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HORTSCIENCE 45(9):14161419. 2010.

Susceptibility of Basil Cultivars andBreeding Lines to Downy Mildew(Peronospora belbahrii)Christian A. Wyenandt1,5

Department of Plant Biology and Pathology, Rutgers University, RutgersAgricultural Research and Extension Center (RAREC), 121 Northville Road,Bridgeton, NJ 08302

James E. Simon2

New Use Agriculture and Natural Plant Products Program (NUANPP),Department of Plant Biology and Pathology, Rutgers University, 59 DudleyRoad, New Brunswick, NJ 08901

Margaret T. McGrath3

Department of Plant Pathology and PlantMicrobe Biology, Long IslandHorticulture Research and Extension Center (LIHREC), Cornell University,Riverhead, NY 11901

Daniel L. Ward4

Department of Plant Biology and Pathology, Rutgers University, RutgersUniversity, Rutgers Agricultural Research and Extension Center, 121Northville Road, Bridgeton, NJ 08302

Additional index words. Ocimum spp., Ocimum basilicum, genetic resistance, diseaseresistance

Abstract. Downy mildew, caused by Peronospora belbahrii, is a new disease of basil(Ocimum spp.) in the United States. In 2009, different basil species, cultivars, andadvanced breeding lines of sweet basil (30 in total) were evaluated for susceptibility tobasil downy mildew in field trials in southern and northern New Jersey. Popularcommercial sweet basil cultivars such as Martina, Nufar, and Poppy Joe were among themost susceptible to downy mildew. Symptoms and sporulation of P. belhahrii on Ocimumcitriodorum and O. americanum cultivars were present but far less than on most O.basilicum cultivars evaluated. The cultivars Spice, Blue Spice, and Blue Spice Fil were theleast susceptible to basil downy mildew with no visible symptoms. Similar results wereobserved in both field trials. This is the first report of potential resistance in Ocimum spp.to basil downy mildew. Observations from this study show that the development ofresistant cultivars may be possible. Selection criteria such as foliar morphology, plantarchitecture as well as the presence of secondary metabolites are being examined aspotential traits for developing downy mildew resistant basil cultivars.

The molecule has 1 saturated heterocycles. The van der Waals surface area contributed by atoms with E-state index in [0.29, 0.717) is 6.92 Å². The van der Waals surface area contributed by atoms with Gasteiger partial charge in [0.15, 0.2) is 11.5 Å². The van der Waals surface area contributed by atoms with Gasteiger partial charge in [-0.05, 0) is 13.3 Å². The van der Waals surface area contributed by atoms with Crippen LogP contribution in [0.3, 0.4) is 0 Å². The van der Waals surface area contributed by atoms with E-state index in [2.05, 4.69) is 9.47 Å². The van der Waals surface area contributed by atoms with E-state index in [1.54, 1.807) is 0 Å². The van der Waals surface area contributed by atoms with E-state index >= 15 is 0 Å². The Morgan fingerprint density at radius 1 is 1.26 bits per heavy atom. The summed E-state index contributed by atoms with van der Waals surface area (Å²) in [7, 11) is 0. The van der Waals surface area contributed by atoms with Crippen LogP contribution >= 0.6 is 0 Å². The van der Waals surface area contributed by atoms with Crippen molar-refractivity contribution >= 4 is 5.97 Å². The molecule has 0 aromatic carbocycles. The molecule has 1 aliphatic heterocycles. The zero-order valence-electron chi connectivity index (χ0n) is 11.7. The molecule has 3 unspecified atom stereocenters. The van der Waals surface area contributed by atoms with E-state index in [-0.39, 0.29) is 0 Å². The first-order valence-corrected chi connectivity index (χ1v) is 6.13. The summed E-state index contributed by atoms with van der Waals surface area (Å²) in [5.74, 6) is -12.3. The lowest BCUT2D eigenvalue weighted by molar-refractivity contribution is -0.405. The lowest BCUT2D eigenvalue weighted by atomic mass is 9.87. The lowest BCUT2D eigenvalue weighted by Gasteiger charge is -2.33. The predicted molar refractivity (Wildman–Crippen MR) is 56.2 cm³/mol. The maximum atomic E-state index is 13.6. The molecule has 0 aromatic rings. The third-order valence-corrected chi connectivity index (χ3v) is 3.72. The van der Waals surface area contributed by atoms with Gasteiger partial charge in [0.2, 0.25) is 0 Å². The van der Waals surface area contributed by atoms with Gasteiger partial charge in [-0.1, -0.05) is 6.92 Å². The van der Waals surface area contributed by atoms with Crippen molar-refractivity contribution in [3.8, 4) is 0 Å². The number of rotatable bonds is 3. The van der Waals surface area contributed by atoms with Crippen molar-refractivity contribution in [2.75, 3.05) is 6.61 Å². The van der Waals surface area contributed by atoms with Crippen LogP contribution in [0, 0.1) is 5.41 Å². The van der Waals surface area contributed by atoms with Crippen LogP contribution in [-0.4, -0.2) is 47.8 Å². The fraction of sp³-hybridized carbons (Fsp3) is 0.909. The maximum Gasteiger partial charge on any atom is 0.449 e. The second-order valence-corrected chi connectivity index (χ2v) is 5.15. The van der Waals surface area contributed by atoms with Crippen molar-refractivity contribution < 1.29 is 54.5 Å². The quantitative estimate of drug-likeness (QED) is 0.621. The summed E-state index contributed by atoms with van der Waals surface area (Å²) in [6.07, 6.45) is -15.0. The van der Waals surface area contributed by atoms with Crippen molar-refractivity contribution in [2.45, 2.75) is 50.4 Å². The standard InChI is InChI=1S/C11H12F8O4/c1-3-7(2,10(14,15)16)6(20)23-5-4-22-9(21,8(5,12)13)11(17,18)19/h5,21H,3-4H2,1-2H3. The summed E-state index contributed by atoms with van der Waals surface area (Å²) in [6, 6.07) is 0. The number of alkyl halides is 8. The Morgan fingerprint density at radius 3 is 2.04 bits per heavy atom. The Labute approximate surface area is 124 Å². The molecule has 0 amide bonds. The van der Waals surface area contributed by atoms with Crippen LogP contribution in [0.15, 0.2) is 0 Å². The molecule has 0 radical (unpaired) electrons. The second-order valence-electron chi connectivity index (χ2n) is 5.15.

Sweet basil (Ocimum basilicum L., Fam.Lamaiaceae) is the most commercially im-portant annual culinary herb crop grown inthe United States. Sweet basil is grown for cu-linary use for both fresh and dry consumption

and as a source of essential oil and oleoresinfor manufacturing perfumes, food flavors, andaromatherapy products (Simon et al., 1990).Although sweet basil is the most popularculinary herb and the most common type ofbasil grown in the United States, it is just onespecies of Ocimum, which includes morethan 50 species of herbs and shrubs, manyof which are also referred to as basil, andwhich originate from the tropical regions ofAsia, Africa, and Central and South America(Paton et al., 1999). Phenotypes from otherOcimum spp. are also edible and available inthe horticultural trade as ornamentals, whichhave a wide range of aromas and flavors(Simon et al., 1999; Vieira and Simon, 2006).Basils accumulate a wide variety of terpenesand phenylpropanoids, secondary plant prod-ucts that are constituents of the plantsaromatic volatile oils, also known as essentialoils. It is the presence and relative ratio ofthese major and minor volatile constituents

such as linalool, methyl chavicol, citral,eugenol, methyl cinnamate, and others thatimpart particular aromas and flavors to basils(Charles and Simon, 1990; Deschamps andSimon, 2006; Simon et al., 1990, 1999).Sweet basils, for example, contain a highcontent of linalool followed by methyl cha-vicol, eugenol, and 1,8 cineole; anise orlicorice basils are rich in methyl chavicol;lemon basils are rich in citral; and cinnamonbasils are rich in methyl cinnamate (Simonet al., 1990; Vieira and Simon, 2006). Basilsalso vary significantly in their morphologyrelative to growth habit; size, shape, tex-ture, and orientation of leaves; and color ofleaf, stem, and flower, resulting in a widevariety of ornamental cultivars (Simon et al.,1999).